“Please state your name and who you are.”
A boy with greasy hair, a graphic T-shirt and a hoodie featuring a cupcake design pauses before speaking. “My name is Dylan Maxwell, and I’m — ”
He twiddles his thumbs. He looks behind the camera for support.
“I don’t know dude, I’m just Dylan. What do you mean, ‘Who am I?’ That’s a stupid question.”
And so begins “American Vandal,” the new soon-to-be cult classic from Netflix in partnership with Funny or Die. Flush with innuendo, self-awareness and unexpected meaning, the eight-episode saga deserves all the praise it will soon accrue.
The premise of the show is crude: High school senior Dylan Maxwell (Jimmy Tatro) stands convicted of spray painting “male sexual organs” on every teacher’s car at Hanover High School. Unjustly expelled and ridiculed, his only saving grace is sophomore and aspiring documentarian Peter Maldonado (Tyler Alvarez), who takes it upon himself to prove Dylan’s innocence. What follows is a tour-de-force of drama, empathy and tension, all united under the common umbrella of phallic humor. Friends become enemies. Enemies become friends.
But at the core of it all, the poignancy of Dylan’s personal struggle never dulls. His physical punishment, expulsion, only represents his larger issue of societal condemnation. To be clear, Dylan is a social reject. Along with his group of stoner friends, The Wayback Boyz, he makes YouTube videos including “Baby Farting,” “Nuns Humping Trees” and “Nuns Humping Trees 2.” He goes out of his way to annoy teachers, alienate students and aggravate those around him.
Dylan antagonizes people, but he’s not an antagonist. The thematic subtext of the series thrives at the delineation between authenticity of character and perceived appearance. Early in the show, Dylan faces a trial in front of the school board to determine his innocence or his guilt. But as his stepfather Greg (Larry Campbell) later explains, “He wasn’t walking into a trial. He was walking into an execution.”
The board tears Dylan apart, playing his unintelligible YouTube videos in their entirety, listening to biased testimonies against him and denigrating his intelligence. Though no one can prove that he’s guilty of this particular crime, he becomes a known criminal.
The series never demonstrates that Dylan is a genius, a good Samaritan or even a person undeserving of his status. Instead, the series emphasizes Dylan’s humanity. Even if his relationship is questionable, he loves his girlfriend. Even if his friends are unreliable, he trusts them. Even though he doesn’t take school seriously, he understands the value of education. In assigning Dylan the title of “stoner” or “dropout,” we limit him to achieve only what that characterization can achieve, trivializing his personal relationships and values.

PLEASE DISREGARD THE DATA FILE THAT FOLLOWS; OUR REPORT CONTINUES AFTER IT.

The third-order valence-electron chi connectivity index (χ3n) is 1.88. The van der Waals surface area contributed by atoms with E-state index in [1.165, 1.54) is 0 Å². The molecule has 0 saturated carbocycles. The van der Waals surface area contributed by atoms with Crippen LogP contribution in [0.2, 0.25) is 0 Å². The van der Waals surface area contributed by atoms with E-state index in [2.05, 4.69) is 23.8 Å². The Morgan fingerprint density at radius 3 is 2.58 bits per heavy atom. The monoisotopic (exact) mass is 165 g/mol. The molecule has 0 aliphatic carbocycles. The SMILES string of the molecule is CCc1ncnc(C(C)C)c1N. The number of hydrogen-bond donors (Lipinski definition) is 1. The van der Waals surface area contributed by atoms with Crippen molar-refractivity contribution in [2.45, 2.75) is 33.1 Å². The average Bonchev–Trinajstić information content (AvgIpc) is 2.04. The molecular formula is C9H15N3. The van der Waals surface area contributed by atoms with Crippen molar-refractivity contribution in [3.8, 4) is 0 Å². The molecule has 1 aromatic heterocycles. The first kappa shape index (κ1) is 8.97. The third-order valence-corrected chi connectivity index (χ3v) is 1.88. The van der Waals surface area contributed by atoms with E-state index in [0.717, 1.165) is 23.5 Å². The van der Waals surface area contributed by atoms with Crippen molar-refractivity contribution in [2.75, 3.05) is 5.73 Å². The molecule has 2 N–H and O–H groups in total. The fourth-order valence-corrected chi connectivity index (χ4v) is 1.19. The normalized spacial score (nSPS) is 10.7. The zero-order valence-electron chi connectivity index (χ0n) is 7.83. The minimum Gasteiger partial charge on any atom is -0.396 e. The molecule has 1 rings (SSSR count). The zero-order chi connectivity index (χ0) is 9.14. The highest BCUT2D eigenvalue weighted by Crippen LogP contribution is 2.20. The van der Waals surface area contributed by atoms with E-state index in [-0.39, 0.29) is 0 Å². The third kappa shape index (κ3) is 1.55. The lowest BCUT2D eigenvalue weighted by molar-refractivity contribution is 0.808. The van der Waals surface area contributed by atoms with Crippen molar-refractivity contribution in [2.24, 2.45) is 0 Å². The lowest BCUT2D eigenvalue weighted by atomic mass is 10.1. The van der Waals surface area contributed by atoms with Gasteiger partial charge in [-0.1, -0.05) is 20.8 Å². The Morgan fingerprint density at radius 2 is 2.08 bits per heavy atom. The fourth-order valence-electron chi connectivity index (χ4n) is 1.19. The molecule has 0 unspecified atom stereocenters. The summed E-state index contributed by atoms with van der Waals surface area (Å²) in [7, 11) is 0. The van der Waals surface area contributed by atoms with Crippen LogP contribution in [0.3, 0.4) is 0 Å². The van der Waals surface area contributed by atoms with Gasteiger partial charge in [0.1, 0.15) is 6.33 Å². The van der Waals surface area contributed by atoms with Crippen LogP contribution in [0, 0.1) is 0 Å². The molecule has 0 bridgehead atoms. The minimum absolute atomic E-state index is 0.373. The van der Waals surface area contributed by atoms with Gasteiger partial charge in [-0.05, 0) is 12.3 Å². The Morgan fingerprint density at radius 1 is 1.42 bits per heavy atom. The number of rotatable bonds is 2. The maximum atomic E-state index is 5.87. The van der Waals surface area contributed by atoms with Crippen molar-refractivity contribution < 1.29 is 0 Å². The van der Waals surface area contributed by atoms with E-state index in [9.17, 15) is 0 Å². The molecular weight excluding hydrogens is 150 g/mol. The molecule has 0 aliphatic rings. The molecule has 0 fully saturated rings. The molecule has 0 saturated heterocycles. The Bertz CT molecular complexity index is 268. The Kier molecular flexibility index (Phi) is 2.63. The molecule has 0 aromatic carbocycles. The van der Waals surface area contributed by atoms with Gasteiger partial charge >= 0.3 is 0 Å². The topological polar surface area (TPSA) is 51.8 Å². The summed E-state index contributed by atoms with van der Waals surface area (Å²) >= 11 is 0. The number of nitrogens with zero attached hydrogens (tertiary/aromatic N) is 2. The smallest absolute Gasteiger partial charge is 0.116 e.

Though Dylan struggles to cope with others’ perception of him, he is not alone. Some audience members laugh when we see the hot girl hooking up with the nerd, a linebacker decking the annoyingly active class president and the meek sophomore getting overwhelmed by his first beer (and then his next 10). “American Vandal” portrays these moments in a funny and lighthearted way, but still conveys the consequences. The hot girl is frustrated that her promiscuity has become a talking point. The class president breaks her leg. The meek sophomore ends up in the hospital, nearly dead from alcohol poisoning.
Where most comedies would simply drop the subject after the laugh, “American Vandal” is a continuous punchline interwoven with emotional truth. Sure, it delivers on some fantastic laughs, but it also implores audience members to think about how we empathize with one another. Some viewers, including myself, knew a “Dylan” in high school who made rash decisions, took pleasure in stupid humor and almost flunked out. How much of their actions are a result of what we ascribe them to be? If someone thought of Dylan, the hot girl or the class president as anything more than their labels, could they have changed?
“American Vandal” doesn’t answer those questions. But in posing them, it challenges viewers to reevaluate how they perceive and treat those whom they often don’t think about.
It’s also got a lot of great d*ck jokes.
This brings us back to the first scene of the show, the perfect opener for what’s to come. We, behind the camera, instantly ask, “Who are you?” Despite all the humor that comes from Dylan’s blunt honesty, he’s got a point: “It’s a stupid question.”
It takes time to get to know someone authentically, and by attempting to rush that process, people reveal their own naivety. Throughout the show, viewers get to know Dylan authentically: his problems, his values and, ultimately, his story. It’s time well spent.